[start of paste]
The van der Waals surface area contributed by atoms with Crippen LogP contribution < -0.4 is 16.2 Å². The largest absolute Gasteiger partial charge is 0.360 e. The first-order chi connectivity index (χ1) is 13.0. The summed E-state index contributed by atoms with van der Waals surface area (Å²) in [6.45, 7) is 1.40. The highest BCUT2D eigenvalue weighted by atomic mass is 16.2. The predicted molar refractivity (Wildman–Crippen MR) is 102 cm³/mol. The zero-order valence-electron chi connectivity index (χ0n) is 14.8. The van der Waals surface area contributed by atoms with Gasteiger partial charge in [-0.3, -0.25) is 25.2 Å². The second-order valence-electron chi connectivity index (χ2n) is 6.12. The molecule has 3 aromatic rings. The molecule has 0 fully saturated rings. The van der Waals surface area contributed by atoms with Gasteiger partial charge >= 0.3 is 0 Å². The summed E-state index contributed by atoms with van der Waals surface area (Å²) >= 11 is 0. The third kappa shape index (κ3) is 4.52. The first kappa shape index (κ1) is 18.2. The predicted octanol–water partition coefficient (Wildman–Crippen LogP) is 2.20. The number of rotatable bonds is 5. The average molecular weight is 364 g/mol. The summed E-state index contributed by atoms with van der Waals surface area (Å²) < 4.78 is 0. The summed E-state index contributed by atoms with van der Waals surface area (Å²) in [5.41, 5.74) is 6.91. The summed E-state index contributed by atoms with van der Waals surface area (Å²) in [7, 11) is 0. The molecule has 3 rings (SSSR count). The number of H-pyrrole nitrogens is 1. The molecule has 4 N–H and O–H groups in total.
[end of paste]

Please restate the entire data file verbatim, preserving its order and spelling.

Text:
The van der Waals surface area contributed by atoms with Crippen LogP contribution < -0.4 is 16.2 Å². The largest absolute Gasteiger partial charge is 0.360 e. The first-order chi connectivity index (χ1) is 13.0. The summed E-state index contributed by atoms with van der Waals surface area (Å²) in [6.45, 7) is 1.40. The highest BCUT2D eigenvalue weighted by atomic mass is 16.2. The predicted molar refractivity (Wildman–Crippen MR) is 102 cm³/mol. The zero-order valence-electron chi connectivity index (χ0n) is 14.8. The van der Waals surface area contributed by atoms with Gasteiger partial charge in [-0.3, -0.25) is 25.2 Å². The second-order valence-electron chi connectivity index (χ2n) is 6.12. The molecule has 3 aromatic rings. The molecule has 0 fully saturated rings. The van der Waals surface area contributed by atoms with Gasteiger partial charge >= 0.3 is 0 Å². The summed E-state index contributed by atoms with van der Waals surface area (Å²) >= 11 is 0. The third kappa shape index (κ3) is 4.52. The first kappa shape index (κ1) is 18.2. The predicted octanol–water partition coefficient (Wildman–Crippen LogP) is 2.20. The number of rotatable bonds is 5. The average molecular weight is 364 g/mol. The summed E-state index contributed by atoms with van der Waals surface area (Å²) < 4.78 is 0. The summed E-state index contributed by atoms with van der Waals surface area (Å²) in [5.41, 5.74) is 6.91. The summed E-state index contributed by atoms with van der Waals surface area (Å²) in [7, 11) is 0. The molecule has 3 rings (SSSR count). The number of H-pyrrole nitrogens is 1. The molecule has 4 N–H and O–H groups in total.